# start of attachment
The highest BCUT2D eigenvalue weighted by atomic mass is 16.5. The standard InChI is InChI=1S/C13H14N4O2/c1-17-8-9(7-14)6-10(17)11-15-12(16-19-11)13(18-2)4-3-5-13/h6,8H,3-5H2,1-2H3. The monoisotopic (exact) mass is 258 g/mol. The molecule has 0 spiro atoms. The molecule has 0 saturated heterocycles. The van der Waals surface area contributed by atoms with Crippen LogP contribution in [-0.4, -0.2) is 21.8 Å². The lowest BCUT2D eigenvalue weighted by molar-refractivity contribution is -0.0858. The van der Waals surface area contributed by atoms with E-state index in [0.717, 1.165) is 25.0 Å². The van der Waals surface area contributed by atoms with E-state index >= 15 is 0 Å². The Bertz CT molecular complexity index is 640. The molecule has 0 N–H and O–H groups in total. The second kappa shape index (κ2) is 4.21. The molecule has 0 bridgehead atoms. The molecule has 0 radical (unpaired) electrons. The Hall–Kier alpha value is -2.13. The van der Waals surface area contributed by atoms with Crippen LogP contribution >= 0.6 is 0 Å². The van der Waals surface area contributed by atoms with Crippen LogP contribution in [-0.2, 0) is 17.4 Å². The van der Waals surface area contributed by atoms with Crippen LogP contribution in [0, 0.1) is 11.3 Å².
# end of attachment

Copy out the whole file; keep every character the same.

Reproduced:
The highest BCUT2D eigenvalue weighted by atomic mass is 16.5. The standard InChI is InChI=1S/C13H14N4O2/c1-17-8-9(7-14)6-10(17)11-15-12(16-19-11)13(18-2)4-3-5-13/h6,8H,3-5H2,1-2H3. The monoisotopic (exact) mass is 258 g/mol. The molecule has 0 spiro atoms. The molecule has 0 saturated heterocycles. The van der Waals surface area contributed by atoms with Crippen LogP contribution in [-0.4, -0.2) is 21.8 Å². The lowest BCUT2D eigenvalue weighted by molar-refractivity contribution is -0.0858. The van der Waals surface area contributed by atoms with E-state index in [0.717, 1.165) is 25.0 Å². The van der Waals surface area contributed by atoms with E-state index >= 15 is 0 Å². The Bertz CT molecular complexity index is 640. The molecule has 0 N–H and O–H groups in total. The second kappa shape index (κ2) is 4.21. The molecule has 0 bridgehead atoms. The molecule has 0 radical (unpaired) electrons. The Hall–Kier alpha value is -2.13. The van der Waals surface area contributed by atoms with Crippen LogP contribution >= 0.6 is 0 Å². The van der Waals surface area contributed by atoms with Crippen LogP contribution in [-0.2, 0) is 17.4 Å². The van der Waals surface area contributed by atoms with Crippen LogP contribution in [0, 0.1) is 11.3 Å².